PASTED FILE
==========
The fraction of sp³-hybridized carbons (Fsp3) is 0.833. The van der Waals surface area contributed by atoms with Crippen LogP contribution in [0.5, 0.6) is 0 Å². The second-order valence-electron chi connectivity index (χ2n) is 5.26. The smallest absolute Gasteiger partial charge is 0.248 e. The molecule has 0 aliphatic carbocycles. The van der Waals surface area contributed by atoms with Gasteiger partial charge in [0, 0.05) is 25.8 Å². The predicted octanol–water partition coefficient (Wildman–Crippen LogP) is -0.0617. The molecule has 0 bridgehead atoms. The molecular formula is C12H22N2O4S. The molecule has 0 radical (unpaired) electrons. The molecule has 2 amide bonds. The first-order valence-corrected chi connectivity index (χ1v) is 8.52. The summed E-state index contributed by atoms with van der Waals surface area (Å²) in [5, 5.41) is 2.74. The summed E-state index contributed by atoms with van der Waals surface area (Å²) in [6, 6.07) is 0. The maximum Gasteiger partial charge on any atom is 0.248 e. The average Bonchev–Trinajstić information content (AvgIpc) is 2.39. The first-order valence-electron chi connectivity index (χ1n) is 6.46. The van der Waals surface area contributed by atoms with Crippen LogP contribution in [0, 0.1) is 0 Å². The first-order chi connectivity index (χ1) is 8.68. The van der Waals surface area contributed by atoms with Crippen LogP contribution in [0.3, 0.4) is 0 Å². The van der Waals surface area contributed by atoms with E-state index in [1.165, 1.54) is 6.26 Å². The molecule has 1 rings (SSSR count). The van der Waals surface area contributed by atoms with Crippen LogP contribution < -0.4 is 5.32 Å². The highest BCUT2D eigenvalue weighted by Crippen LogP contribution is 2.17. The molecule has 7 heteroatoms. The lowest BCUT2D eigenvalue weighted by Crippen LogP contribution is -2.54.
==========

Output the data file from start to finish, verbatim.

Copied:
The fraction of sp³-hybridized carbons (Fsp3) is 0.833. The van der Waals surface area contributed by atoms with Crippen LogP contribution in [0.5, 0.6) is 0 Å². The second-order valence-electron chi connectivity index (χ2n) is 5.26. The smallest absolute Gasteiger partial charge is 0.248 e. The molecule has 0 aliphatic carbocycles. The van der Waals surface area contributed by atoms with Gasteiger partial charge in [0, 0.05) is 25.8 Å². The predicted octanol–water partition coefficient (Wildman–Crippen LogP) is -0.0617. The molecule has 0 bridgehead atoms. The molecular formula is C12H22N2O4S. The molecule has 0 radical (unpaired) electrons. The molecule has 2 amide bonds. The first-order valence-corrected chi connectivity index (χ1v) is 8.52. The summed E-state index contributed by atoms with van der Waals surface area (Å²) in [5, 5.41) is 2.74. The summed E-state index contributed by atoms with van der Waals surface area (Å²) in [6, 6.07) is 0. The maximum Gasteiger partial charge on any atom is 0.248 e. The average Bonchev–Trinajstić information content (AvgIpc) is 2.39. The first-order valence-electron chi connectivity index (χ1n) is 6.46. The van der Waals surface area contributed by atoms with Crippen LogP contribution in [0, 0.1) is 0 Å². The first-order chi connectivity index (χ1) is 8.68. The van der Waals surface area contributed by atoms with Crippen LogP contribution in [0.3, 0.4) is 0 Å². The van der Waals surface area contributed by atoms with E-state index in [1.165, 1.54) is 6.26 Å². The molecule has 1 rings (SSSR count). The van der Waals surface area contributed by atoms with Crippen LogP contribution < -0.4 is 5.32 Å². The highest BCUT2D eigenvalue weighted by Crippen LogP contribution is 2.17. The molecule has 7 heteroatoms. The lowest BCUT2D eigenvalue weighted by Crippen LogP contribution is -2.54.